Ep. 58: How to Buy the Right Business for You

Consider buying a business.

Considering buying a business? Whether it's your first venture or you’re trying to expand your business, it can be a game-changer. Just ask Brian Shields, an Acquisition Entrepreneur who knows what it takes to successfully buy a business. “Try to look at at least a hundred deals to help dial yourself in so you know what kind of risk you're willing to take, what kind of business plan you really feel comfortable with, what kind of industries you feel like make sense,” Brian says, “because once you get those under your belt, then you'll feel a little bit more sophisticated when the time really comes.”

We’ll dive into the essentials: from why you should consider buying a business to breaking down all the thorough due diligence and financing options so you can find the right business that works for you!

In this episode you’ll hear:

(00:35) How Brian bought his first business

(2:42) Why buying a business could be right for you

(5:06) Research and analysis (aka due diligence) that needs to get done before you buy a business

(6:39) Where you can find businesses to buy

(8:01) Brain breaks down what the due diligence process looks like by using a coffee shop as an example

(11:00) Three ways you can pay for the business you want to buy(

13:50) Andrea and Brian go over three points you should focus on when you’re trying to find a business to buy

Key takeaways:

1 - You might consider buying a business for two reasons. If it’s your first venture into entrepreneurship, buying a business can serve as a shortcut and reduce the challenges of starting from scratch. For existing business owners, acquiring a business can help you grow.

2 - Before buying a business, thorough due diligence is crucial. Brian compares the research and analysis of the business you want to buy to inspecting a property before purchase. He says you should examine the business’ financials, reputation, team, processes, and seek assistance from consultants, accountants, or lawyers.

3 - You can do a search fund to find businesses to buy or reach out to your network to see if anyone you know might be selling their business. If you don’t have a huge network of business owners, listen to episode 46 of This is Small Business for advice on how you can expand your network!

4 - You can pay for your business in three ways: raising capital from friends and family, getting a loan from the seller, or getting the seller to roll over equity. Negotiation is key so buying a business from someone you know might make it a lot easier.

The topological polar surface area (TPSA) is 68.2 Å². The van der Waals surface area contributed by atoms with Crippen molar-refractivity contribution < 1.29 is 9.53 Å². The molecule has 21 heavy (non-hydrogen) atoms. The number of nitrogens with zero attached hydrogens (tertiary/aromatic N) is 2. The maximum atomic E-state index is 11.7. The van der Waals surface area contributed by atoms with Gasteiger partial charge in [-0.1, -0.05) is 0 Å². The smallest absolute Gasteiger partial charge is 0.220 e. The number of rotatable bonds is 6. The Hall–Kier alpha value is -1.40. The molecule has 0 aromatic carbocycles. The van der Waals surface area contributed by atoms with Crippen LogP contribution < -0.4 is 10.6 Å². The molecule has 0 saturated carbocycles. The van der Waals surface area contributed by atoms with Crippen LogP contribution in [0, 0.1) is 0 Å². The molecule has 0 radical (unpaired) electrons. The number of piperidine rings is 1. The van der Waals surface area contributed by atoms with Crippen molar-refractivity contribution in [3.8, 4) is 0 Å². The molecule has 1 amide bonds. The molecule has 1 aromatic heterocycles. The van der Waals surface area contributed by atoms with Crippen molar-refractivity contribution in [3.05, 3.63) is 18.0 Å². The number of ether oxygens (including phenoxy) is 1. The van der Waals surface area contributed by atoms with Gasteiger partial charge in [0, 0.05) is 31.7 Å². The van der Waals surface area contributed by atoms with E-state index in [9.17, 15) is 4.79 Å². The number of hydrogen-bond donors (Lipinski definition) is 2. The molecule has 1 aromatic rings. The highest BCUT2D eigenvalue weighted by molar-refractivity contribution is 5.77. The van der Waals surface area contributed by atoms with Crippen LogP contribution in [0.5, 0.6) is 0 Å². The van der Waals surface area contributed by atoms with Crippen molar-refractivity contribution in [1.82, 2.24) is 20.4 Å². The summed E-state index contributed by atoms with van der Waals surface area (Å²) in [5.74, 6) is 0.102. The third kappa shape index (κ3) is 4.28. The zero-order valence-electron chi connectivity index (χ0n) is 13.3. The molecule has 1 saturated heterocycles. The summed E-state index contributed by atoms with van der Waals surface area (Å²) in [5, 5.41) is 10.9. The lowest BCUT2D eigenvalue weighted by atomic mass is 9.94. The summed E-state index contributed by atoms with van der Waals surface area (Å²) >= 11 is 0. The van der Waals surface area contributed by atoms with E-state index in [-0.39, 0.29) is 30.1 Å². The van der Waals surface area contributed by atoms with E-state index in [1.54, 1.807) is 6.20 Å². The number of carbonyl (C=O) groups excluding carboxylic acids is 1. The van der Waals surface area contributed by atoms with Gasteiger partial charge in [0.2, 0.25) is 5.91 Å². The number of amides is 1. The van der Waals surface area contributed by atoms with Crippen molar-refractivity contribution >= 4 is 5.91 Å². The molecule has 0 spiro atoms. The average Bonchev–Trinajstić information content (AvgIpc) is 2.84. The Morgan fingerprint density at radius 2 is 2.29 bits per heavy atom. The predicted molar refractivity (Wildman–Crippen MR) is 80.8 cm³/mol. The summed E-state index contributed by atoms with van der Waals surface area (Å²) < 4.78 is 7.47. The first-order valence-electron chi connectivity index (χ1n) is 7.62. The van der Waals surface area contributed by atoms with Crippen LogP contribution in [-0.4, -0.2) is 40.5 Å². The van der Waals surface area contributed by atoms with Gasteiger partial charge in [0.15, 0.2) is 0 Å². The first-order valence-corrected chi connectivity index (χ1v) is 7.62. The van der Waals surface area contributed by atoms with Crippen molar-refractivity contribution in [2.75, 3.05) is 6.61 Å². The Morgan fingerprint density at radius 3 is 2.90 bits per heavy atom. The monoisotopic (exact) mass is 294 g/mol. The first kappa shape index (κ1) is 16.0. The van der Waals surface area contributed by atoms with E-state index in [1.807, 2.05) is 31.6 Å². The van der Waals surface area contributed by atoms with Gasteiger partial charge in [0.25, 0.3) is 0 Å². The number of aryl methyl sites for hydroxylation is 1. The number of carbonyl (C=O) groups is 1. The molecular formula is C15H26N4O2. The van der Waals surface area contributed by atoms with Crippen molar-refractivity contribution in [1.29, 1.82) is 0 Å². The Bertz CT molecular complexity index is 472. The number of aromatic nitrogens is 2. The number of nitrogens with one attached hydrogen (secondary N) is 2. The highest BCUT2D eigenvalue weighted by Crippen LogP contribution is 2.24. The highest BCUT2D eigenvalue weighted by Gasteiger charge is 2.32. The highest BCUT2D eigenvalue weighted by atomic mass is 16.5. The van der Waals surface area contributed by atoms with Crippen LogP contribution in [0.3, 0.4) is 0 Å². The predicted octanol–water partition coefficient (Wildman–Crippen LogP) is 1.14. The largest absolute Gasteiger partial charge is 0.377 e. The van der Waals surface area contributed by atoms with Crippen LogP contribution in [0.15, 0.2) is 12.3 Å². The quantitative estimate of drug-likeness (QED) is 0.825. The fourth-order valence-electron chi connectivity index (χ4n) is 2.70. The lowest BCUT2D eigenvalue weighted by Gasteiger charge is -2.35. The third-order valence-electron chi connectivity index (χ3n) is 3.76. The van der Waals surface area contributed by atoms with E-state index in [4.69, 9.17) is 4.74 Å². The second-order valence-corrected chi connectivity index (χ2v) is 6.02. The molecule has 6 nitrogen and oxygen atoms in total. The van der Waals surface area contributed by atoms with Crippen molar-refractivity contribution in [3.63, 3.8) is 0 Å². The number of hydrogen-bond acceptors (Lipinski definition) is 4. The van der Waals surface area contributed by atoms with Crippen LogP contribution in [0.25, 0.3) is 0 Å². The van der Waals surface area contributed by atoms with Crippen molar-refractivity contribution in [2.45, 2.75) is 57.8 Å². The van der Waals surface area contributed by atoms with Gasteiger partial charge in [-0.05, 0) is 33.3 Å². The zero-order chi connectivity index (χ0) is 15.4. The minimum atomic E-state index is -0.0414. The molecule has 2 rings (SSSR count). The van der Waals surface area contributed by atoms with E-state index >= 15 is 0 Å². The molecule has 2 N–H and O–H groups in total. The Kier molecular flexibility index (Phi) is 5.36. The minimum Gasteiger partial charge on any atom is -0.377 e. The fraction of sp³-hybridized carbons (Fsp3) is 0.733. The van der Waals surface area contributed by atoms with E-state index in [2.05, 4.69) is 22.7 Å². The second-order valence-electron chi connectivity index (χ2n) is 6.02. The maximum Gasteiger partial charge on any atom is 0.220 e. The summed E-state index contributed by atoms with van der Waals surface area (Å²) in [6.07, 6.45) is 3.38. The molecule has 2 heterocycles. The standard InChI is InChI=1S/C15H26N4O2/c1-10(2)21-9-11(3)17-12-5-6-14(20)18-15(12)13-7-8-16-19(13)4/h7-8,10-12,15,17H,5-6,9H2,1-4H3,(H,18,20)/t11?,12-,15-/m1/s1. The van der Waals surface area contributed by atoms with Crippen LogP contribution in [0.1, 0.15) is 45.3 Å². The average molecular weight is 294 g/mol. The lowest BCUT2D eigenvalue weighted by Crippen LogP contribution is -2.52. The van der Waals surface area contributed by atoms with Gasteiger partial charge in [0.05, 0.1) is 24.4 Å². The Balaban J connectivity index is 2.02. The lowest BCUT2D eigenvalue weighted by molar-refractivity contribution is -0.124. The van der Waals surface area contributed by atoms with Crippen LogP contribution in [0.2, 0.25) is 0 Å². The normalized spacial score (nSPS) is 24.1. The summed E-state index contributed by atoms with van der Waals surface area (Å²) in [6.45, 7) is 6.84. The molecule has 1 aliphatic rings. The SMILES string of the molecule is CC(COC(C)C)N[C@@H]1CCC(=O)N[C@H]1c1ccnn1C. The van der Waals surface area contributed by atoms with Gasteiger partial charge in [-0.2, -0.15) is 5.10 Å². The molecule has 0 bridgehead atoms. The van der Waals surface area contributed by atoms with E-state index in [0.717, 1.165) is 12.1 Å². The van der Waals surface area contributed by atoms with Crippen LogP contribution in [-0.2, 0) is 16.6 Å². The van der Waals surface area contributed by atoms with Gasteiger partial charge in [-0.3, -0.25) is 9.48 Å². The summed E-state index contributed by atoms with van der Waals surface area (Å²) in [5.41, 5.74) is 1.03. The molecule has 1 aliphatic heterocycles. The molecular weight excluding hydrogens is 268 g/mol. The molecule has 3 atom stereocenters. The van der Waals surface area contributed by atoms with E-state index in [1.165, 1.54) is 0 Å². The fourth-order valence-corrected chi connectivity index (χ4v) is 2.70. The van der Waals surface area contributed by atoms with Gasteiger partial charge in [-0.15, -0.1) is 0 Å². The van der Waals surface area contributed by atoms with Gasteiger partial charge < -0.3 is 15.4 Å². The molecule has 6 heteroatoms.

5 -  Make sure that there’s a business owner and business fit. This means that the business you buy should fit into your lifestyle or else like Brian – you might end up selling your vending machine business because you hate driving.

6 - Be honest with yourself about what your impact on the business will be. Just because the numbers look good doesn’t mean you’ll be able to handle the business if it’s not a good fit.

7 - Don’t do it alone. Brian emphasized the importance of having a business partner to bounce ideas off of.

8 - Practice makes proficient. Brian says that you should look at at least 100 deals to know what exactly you want out of a business.

Episode Transcript


Brian Shields: I think that the best business investments, frankly, are looked at from that lens where you can go through all the checkmarks of return on investment, but you also consider the human impact of that and find the right balance between the two because that'll give you long-term success. And when you have a long-term successful business, whether it's today, five years from now or 50 years from now, it'll be worth something to sell and a lot of people will benefit from it.


Andrea Marquez: Hi, I'm Andrea Marquez, and This is Small Business brought to you by Amazon. Today, we're exploring the ins and outs of buying a business. We'll talk about where to find businesses and how to choose the right one for you with Brian Shields, an acquisition entrepreneur.